Please note that I am not affiliated with Trader Joe’s in any way – all ideas expressed in this article are my own. This is absolutely not a paid ad.
I realize that that this headline might be inflammatory and a little surprising, but I promise to explain all! So, how did I come to this decision? It wasn’t made overnight.
We live close to two big box stores, and one local organic food chain. Prior to making this adjustment in our consumer routine, it was my habit to visit at least two of these stores, plus Trader Joe’s, at least once per week. There were different things we liked from each store, and while I made the effort to do one big shopping trip at one specific store, we usually ended up visiting multiple stores each week to get items we had forgotten or hadn’t thought of. My guess is that I spent about 2 hours per week grocery shopping, if not more. We have a 3.5 year old who is usually in tow. Needless to say, that 2-hours was often exhausting.
One day, I realized that I had been leaning towards TJ’s for more of our supplies. Why was that? As a professional organizer, I’m always interested in behavior patterns, and started to ask myself what my reasons were for this change. I came to the following conclusions.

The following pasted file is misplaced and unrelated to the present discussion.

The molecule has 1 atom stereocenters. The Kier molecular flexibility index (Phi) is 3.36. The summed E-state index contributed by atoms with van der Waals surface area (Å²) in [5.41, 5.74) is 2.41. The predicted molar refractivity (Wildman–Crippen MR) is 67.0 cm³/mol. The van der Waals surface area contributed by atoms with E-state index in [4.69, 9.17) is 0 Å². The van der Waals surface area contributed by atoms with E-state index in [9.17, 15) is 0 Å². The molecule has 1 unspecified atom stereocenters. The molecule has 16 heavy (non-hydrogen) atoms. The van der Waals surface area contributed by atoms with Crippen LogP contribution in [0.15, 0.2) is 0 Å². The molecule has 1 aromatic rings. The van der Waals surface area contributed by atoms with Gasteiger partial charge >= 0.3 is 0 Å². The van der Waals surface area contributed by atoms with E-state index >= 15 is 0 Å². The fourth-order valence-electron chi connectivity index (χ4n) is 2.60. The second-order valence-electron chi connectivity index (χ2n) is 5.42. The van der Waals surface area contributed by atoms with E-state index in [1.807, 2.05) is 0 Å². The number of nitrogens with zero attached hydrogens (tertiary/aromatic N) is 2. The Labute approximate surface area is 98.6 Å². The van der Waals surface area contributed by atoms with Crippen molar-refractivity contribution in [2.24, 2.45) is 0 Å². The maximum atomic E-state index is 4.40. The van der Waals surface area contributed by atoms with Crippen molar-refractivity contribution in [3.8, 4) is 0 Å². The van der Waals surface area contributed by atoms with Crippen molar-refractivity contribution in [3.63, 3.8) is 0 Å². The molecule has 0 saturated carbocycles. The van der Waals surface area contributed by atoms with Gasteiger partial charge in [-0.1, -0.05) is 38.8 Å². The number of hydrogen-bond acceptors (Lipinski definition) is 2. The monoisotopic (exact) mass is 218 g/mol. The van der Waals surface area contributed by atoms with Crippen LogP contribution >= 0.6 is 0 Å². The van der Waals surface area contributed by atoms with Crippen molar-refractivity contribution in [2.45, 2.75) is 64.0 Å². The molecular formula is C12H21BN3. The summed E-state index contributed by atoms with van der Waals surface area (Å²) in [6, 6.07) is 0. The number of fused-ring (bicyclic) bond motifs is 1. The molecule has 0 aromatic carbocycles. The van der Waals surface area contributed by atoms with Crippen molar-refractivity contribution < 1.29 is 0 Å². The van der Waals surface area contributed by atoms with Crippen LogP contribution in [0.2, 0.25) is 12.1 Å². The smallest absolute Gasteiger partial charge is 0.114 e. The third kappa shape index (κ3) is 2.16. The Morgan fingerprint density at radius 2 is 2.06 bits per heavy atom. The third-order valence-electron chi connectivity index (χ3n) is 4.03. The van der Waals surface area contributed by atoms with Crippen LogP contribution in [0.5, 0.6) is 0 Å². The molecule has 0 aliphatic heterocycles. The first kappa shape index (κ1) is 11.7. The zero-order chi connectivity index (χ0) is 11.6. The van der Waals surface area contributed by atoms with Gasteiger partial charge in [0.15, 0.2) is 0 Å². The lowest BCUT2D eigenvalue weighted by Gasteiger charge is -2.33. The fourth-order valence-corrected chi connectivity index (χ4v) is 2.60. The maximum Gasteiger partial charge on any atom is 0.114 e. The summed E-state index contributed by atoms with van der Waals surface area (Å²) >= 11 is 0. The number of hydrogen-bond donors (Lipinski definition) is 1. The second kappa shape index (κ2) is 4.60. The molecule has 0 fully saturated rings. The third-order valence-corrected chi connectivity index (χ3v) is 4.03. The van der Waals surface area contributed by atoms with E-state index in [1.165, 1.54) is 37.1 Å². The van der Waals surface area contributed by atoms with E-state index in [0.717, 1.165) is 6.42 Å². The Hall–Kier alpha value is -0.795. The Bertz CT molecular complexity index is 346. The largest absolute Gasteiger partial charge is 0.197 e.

No More Analysis Paralysis
One of the things I love about Trader Joe’s is their lack of choices. Perhaps this is radically un-American of me, but hear me out. Our brains REALLY struggle when faced with what is called “choice overload.” Too many choices can then result in several minutes of debating about the best option, combined with fear of missing out on the best price or value.
At TJ’s there are usually one or two options for each specific item, and that’s about it. The lack of choice abundance means that the layout of the store is super simple, with only five center aisles. I had memorized the store, and knew exactly where each item was located. This ultimately meant that it took me no more than 20 minutes to shop for the entire week. No more time spent lost in contemplation, trying to decide what type of appetizer cracker my guests would most appreciate that night. Heaven.